Case Study: Rwanda Bill and Conservative Party Factions

The major political parties in the UK are broad coalitions of groups which reflect differences of opinion on specific polices or deeper ideological differences.

One Nation Conservatism 


Differences and conflict within Conservatism 

Comparison Party Factions USA  Factions are a good example of cultural explanations for comparative differences

This case study is evidence for 

Limitations on the power of PMs 

Party Discipline and Elective Dictatorship 

13th December 2023. Rishi Sunak faced a rebellion over the passage of the Rwanda Bill. Home secretary James Cleverly said he was determined to get the bill through after a meeting with Tory MPs in parliament. But Brexiteers who brought down Theresa May were now causing problem for Prime Minister Sunak – as Mark Francois and his allies in the European Research Group (ERG) raised the stakes by demanding No 10 “pull the bill” now.  In the end the bill passed after frantic negotiations with party factions. The right wing factions were won over temporarily with promises of amendment's to strengthen the bill at a later stage.

At one stage before the vote, five of the groups on the right of the party held a joint meeting in Westminster, describing themselves as the "five families 

With  five separate Tory factions meeting to discuss whether or not to back the government on its revised Rwanda policy, Rishi Sunak found himself fighting for his political reputation.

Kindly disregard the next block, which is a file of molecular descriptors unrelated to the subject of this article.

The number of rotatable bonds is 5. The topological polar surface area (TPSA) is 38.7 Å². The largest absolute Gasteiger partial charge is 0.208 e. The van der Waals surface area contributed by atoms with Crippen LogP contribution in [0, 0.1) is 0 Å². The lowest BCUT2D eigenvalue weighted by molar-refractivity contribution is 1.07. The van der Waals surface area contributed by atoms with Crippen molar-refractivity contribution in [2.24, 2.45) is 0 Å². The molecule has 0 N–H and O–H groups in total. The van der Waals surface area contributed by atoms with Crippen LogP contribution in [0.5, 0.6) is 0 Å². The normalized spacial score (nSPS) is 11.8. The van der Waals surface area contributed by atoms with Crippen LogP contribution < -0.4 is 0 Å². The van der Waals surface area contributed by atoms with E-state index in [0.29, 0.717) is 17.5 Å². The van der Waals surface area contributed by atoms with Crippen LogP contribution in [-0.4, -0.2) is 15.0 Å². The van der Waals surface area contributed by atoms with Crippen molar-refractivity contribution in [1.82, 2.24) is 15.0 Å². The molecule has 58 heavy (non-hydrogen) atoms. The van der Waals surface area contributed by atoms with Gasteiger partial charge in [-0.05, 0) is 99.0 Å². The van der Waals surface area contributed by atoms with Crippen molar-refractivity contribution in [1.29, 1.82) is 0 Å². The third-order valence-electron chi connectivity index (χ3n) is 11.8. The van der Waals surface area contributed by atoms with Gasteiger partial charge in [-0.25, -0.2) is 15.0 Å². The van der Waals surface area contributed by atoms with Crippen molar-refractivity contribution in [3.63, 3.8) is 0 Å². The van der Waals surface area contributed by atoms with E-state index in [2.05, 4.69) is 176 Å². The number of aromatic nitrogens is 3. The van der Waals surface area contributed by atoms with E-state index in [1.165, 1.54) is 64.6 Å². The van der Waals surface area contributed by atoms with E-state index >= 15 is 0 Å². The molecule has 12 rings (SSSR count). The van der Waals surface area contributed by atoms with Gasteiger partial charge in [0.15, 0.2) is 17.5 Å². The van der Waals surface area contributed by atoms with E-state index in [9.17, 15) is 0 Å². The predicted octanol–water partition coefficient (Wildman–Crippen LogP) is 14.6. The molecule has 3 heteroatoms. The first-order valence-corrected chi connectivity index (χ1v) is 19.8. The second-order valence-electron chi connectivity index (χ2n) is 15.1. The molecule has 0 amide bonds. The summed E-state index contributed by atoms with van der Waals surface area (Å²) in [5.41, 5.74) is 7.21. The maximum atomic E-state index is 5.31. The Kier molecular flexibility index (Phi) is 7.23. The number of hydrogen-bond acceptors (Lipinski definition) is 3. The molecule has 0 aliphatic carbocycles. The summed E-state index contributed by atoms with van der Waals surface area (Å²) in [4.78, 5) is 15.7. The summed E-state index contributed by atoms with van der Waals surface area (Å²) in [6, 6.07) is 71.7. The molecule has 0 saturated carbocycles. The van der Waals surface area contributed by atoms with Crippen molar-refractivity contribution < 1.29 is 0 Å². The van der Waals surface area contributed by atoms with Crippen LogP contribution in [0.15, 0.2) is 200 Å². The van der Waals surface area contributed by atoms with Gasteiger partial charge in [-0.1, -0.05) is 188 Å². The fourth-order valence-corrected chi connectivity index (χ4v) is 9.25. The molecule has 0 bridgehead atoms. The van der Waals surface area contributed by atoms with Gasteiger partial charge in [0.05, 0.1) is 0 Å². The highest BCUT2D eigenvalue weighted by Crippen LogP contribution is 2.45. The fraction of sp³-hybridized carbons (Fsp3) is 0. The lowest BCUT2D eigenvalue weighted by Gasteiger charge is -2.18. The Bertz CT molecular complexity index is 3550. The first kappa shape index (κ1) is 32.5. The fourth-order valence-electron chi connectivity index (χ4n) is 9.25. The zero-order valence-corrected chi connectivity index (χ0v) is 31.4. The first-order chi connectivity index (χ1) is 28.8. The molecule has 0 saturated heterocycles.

One Nation caucus

The largest single group within the parliamentary party says more than 100 Conservative MPs are members, almost a third of the total.

The phrase, "one-nation Tory", goes back to 19th-century Prime Minister Benjamin Disraeli, but the caucus was formed only in 2019.

Chaired by former First Secretary of State Damian Green, it says it is "committed to the values of the liberal centre right".

Many of its members represent traditionally Tory "blue wall" seats where the Liberal Democrats are the main challengers. Some were known to be unhappy that Mr Sunak's new Rwanda bill sets aside some of the UK's obligations in international law, but they backed the bill while warning the PM not to toughen it further. Former Solicitor General Lord Garnier, who advised the caucus, had described the bill as political and legal "nonsense", equivalent to ruling "all dogs are cats". Other leading lights include Education Secretary Gillian Keegan, Security Minister Tom Tugendhat and Caroline Nokes, who chairs the women and equalities committee.

The 'Five Families

European Research Group

Once the most powerful grouping of Tory MPs, the ERG played a key role in blocking Theresa May's Brexit deal and then bringing her down as prime minister, which paved the way for successor Boris Johnson to strike a harder Brexit.

It does not publish information about its membership, but this is currently thought to be in the 30s, significantly down on its Brexit heyday. However, the ERG has often punched above its weight, and numerous leading lights have gone on to bigger things - including Sir Jacob Rees-Mogg and Suella Braverman. New illegal migration minister Michael Tomlinson was deputy chair of the group from 2016-2018.